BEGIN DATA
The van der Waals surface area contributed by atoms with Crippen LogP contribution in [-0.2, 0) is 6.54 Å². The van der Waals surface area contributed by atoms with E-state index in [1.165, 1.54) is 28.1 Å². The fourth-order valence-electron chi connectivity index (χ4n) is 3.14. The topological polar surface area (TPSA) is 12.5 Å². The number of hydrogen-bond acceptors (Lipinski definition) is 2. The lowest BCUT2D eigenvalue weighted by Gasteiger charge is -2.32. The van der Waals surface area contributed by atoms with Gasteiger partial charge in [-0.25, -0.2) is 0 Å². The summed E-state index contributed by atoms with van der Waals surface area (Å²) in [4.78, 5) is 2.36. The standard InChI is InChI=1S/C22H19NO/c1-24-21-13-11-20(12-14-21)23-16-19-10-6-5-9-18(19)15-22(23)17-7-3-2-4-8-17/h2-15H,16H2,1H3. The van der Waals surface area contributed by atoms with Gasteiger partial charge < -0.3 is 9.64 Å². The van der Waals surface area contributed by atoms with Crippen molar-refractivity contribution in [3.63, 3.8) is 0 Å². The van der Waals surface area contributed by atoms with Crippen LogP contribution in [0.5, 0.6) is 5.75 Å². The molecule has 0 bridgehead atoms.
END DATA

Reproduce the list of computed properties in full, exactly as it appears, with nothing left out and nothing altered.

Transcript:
The van der Waals surface area contributed by atoms with Crippen LogP contribution in [-0.2, 0) is 6.54 Å². The van der Waals surface area contributed by atoms with E-state index in [1.165, 1.54) is 28.1 Å². The fourth-order valence-electron chi connectivity index (χ4n) is 3.14. The topological polar surface area (TPSA) is 12.5 Å². The number of hydrogen-bond acceptors (Lipinski definition) is 2. The lowest BCUT2D eigenvalue weighted by Gasteiger charge is -2.32. The van der Waals surface area contributed by atoms with Gasteiger partial charge in [-0.25, -0.2) is 0 Å². The summed E-state index contributed by atoms with van der Waals surface area (Å²) in [4.78, 5) is 2.36. The standard InChI is InChI=1S/C22H19NO/c1-24-21-13-11-20(12-14-21)23-16-19-10-6-5-9-18(19)15-22(23)17-7-3-2-4-8-17/h2-15H,16H2,1H3. The van der Waals surface area contributed by atoms with Gasteiger partial charge < -0.3 is 9.64 Å². The van der Waals surface area contributed by atoms with Crippen molar-refractivity contribution in [3.63, 3.8) is 0 Å². The van der Waals surface area contributed by atoms with Crippen LogP contribution in [0.5, 0.6) is 5.75 Å². The molecule has 0 bridgehead atoms.